23 thoughts on “Autumn Jelly from Heaven”
Where did you find your quince? We have one local grower at our farmers’ market who carries them and she’s sold out for the season. None of the other farmers have heard of them. Any ideas?
I have two Pineapple quince trees that I planted 17 to 18 years ago.
The quince was once a very common garden tree, so you might check with owners of old houses (especially farmhouses) in your area. Also, organizations that connect farmers to local consumers are rising up around the country. If you can find a website for such an organization in your area, you may be able to locate somebody with a quince tree, or a whole quince orchard, in no time at all.
Hi Linda! It’s Sheila, thanks for posting the recipe. I’ll have to try it your way – I usually make the quince juice separately, then do the apples and cranberries together and just mix the 2 resulting juices in equal proportions. I also use only 3/4C of sugar to each cup of juice, but sometimes have problems with set, so maybe increasing the sugar will help.
I don’t know how my great-grandma made this, but after I gave a jar to my (then) 98-yr old great uncle last year he told me that there used to be a quince tree on the property (probably closer to the house where my cousin now lives than the one we built on the “back 40”), and that this was his favorite! We still have the apple trees, but the quince must have been cut down (and I don’t know where they would have gotten cranberries from, there are wild blueberries in the woods but no cranberries). Since we’re in CT, not IL, I don’t think great-grandma saw the Ladies’ Aid cookbook, but the recipe must have made its way east sometime in the 20’s, unless it originated in New England (with the cranberries) and worked its way west?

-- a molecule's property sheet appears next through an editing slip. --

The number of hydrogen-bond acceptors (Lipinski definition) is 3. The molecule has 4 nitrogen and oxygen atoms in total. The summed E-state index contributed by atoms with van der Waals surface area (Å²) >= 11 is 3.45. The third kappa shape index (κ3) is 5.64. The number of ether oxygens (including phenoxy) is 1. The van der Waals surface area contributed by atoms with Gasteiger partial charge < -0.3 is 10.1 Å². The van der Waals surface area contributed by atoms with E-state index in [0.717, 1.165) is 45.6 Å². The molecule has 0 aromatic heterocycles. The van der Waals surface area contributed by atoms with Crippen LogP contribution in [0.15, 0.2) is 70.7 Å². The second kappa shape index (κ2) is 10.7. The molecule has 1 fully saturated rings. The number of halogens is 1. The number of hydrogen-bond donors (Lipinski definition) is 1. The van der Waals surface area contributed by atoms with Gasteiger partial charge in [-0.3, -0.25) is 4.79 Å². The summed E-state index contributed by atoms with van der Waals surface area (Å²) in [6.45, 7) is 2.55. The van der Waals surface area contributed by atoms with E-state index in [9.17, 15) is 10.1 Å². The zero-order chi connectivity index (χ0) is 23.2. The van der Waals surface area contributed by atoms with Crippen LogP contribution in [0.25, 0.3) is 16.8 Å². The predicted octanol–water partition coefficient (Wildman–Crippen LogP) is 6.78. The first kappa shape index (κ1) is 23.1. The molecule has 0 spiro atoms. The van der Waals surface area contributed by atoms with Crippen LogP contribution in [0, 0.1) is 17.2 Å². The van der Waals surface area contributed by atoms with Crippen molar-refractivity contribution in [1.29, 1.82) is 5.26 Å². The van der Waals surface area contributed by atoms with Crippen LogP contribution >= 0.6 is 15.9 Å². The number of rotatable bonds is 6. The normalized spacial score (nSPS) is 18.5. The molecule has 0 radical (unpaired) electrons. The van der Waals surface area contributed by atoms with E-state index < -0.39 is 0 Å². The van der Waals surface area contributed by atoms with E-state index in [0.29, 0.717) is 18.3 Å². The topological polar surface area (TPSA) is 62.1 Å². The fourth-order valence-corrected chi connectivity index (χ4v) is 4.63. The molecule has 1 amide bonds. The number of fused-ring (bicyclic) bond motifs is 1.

@chickinboots – I did exactly what Linda suggests – noticed a quince tree by an old barn as I was driving past and stopped to ask the owner if we could pick. Just be sure to pick unblemished fruit – my DH wasn’t so discriminating, and anything that had the slightest soft brown spot turned out to be wormy.
Paradise Jelly appeared in the 1920 edition of The Settlement Cookbook and in the 1921 Atlanta Woman’s Cookbook, so either the recipe originated before 1917 or else it spread like wildfire. I’m hoping that someone will find an earlier version of the recipe.
I find it so hard to cut quinces….after last year, I swore I’d never do it again. I’ll have to try your technique.
It been a long time, but here is a hint. Put the quince in a 350 degree oven for 30 minutes. Cool. They will slice like apples.
That sounds like a good idea, Dianne. Thanks!
Speaking of cutting quinces–be sure to use a stainless-steel knife. The acid in the fruit eats up carbon steel, and then the steel stains the fruit flesh.
Thanks for the suggestions! I did find an old apple orchard a few streets from my house with a couple of quince trees. The owner was more than happy to let me pick some. Paradise Jelly here I come! 🙂
Yeah! Let us know how it goes. Oh, and that knife – make sure it’s a big one, these things are *hard*! (Linda didn’t mention it, but I cut off the stem and blossom ends and discard them – oh, and make sure you rub all the fuzz off when you wash them.)
I’m trying to decide between getting a jelly bag (jellies are so pretty, but I’m more of a jam gal) or making your quince-cranberry recipe instead of a paradise version. Either way, I am so glad it’s quince season!
You might get sufficiently clear juice, Val, by using a fine strainer. If you buy a muslin jelly bag, you might end up disappointed; mine is made of cloth too tightly woven to allow pectin-rich juice to drip through. My nylon jelly bag works fine, though.
I am so trying this in the autumn, it looks amazing, just the colour is enough to get it on my to make list!